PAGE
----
Collection Development Policy

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This document will guide the collection practices of the library at TSAS in its mission to provide the TSAS community with materials in support of personal growth, exploration, research, entertainment, and pedagogical development.

More specifically, the current draft of this document will guide the initial establishment and expansion of a new library at the Tulsa School of Arts and Sciences. At present, the library has relied solely upon donations of materials and books from the community to build its collection.

Due to rapidly changing student demographics, this policy will be reviewed and revised by the librarian and approved by the Board at the end of each school year for four years beginning spring 2017. At the end of this time it will be determined whether a three-year approval cycle is more appropriate.

Revisions to this policy will be made according to changes including, but not limited to, the following: library funding, student demographics, the school’s mission or vision, and/or the school’s size.

Mission, Vision, and Beliefs

We at TSAS believe that education always begins with choice: a choice to arrive, a choice to learn, a choice to teach, a choice to grow. In this vein, we strive to be the institution of choice for decades to come. Our mission is guided by the liberal arts, which emphasize literacy, research, and well-rounded students. The library at TSAS is the heart of our liberal arts institution, and strives to support the school’s wider mission in all aspects of operation.

Mission (What we do.)

The TSAS library supports the liberal arts education of the TSAS community by curating materials both digital and physical, fostering literacy, stimulating creative endeavors, and ensuring equitable access to all materials.

Goals (How we do it.)

In pursuit of its mission, the TSAS library is committed to:

  • Supporting the information literacy of TSAS students in their liberal arts education.
  • Supporting classroom teaching with resources and instruction.
  • Ensuring an informed community with relevant, up-to-date resources.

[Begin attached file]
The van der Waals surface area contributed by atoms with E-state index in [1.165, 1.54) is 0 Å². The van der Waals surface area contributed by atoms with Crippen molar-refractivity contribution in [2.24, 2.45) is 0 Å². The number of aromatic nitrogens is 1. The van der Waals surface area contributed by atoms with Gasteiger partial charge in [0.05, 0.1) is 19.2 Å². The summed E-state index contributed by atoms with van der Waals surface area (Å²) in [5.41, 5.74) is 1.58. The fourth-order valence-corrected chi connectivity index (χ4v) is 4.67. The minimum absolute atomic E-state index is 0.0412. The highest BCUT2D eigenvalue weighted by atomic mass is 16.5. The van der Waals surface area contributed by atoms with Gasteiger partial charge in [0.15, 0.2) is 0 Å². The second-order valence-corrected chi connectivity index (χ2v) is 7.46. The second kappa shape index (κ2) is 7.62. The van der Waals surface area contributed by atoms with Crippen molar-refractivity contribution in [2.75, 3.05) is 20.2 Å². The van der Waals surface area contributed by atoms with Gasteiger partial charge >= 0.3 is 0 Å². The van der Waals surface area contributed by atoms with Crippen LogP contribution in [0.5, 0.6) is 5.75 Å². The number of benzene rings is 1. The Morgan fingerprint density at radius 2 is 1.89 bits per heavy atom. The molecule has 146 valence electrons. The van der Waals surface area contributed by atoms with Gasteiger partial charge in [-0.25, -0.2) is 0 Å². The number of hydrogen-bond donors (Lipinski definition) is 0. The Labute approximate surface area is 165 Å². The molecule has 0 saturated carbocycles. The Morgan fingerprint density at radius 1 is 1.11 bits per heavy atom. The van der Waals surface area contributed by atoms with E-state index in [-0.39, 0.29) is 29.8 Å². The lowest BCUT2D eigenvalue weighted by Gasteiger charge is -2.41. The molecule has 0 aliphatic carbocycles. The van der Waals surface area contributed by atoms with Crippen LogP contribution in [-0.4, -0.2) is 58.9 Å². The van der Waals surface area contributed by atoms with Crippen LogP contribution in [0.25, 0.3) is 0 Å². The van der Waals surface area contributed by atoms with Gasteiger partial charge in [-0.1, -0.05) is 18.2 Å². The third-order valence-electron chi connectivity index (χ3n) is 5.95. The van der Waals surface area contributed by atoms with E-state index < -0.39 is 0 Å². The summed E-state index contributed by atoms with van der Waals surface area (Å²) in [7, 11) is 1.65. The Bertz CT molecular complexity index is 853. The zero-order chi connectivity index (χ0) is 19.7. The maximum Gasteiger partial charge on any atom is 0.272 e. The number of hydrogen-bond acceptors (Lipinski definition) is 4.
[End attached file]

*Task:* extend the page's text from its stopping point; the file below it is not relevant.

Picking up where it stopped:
• Ensuring efficient access to all materials through instruction and infrastructure development.
  • Providing opportunities, expertise, and materials for creative projects both curricular and extracurricular.
  • Providing a sanctuary of mutual respect and civility that reflects the wider TSAS culture.

Vision (How we want to grow.)

The TSAS library will become the intellectual and cultural hub of TSAS, anticipating and meeting the community’s needs while supporting educators in their pedagogy.

Beliefs (What guides us.)

In our service of the TSAS community, the library believes:

  • Knowledge in all forms should be available to all who seek it.
  • Library users have the right to privacy in their searches, circulation history, and inquiries.
  • The library is a classroom, formally and informally.
  • The library is a place for creation and creative expression.

Responsibility for Collection Development

The responsibility for collection development ultimately lies with the librarian, though recommendations by relevant faculty, staff, students, parents, and other stakeholders are encouraged and actively sought after.

Intellectual Freedom Statements

We believe that the library is a place for exploring the understanding of others, and that encountering differing opinions in a safe environment will strengthen students’ understanding of the world and their place within it. True understanding in a liberal arts context comes from the exploration of an issue’s many sides. It is not for the library to censor or otherwise alter students’ view of the world through exclusion or labeling.

In this vein, the TSAS library abides by the American Library Association’s Freedom to Read Statement which states, in part:

  1. It is in the public interest for publishers and librarians to make available the widest diversity of views and expressions, including those that are unorthodox, unpopular, or considered dangerous by the majority.
  2. Publishers, librarians, and booksellers do not need to endorse every idea or presentation they make available. It would conflict with the public interest for them to establish their own political, moral, or aesthetic views as a standard for determining what should be published or circulated.
  3. It is contrary to the public interest for publishers or librarians to bar access to writings on the basis of the personal history or political affiliations of the author.
  4. There is no place in our society for efforts to coerce the taste of others, to confine adults to the reading matter deemed suitable for adolescents, or to inhibit the efforts of writers to achieve artistic expression.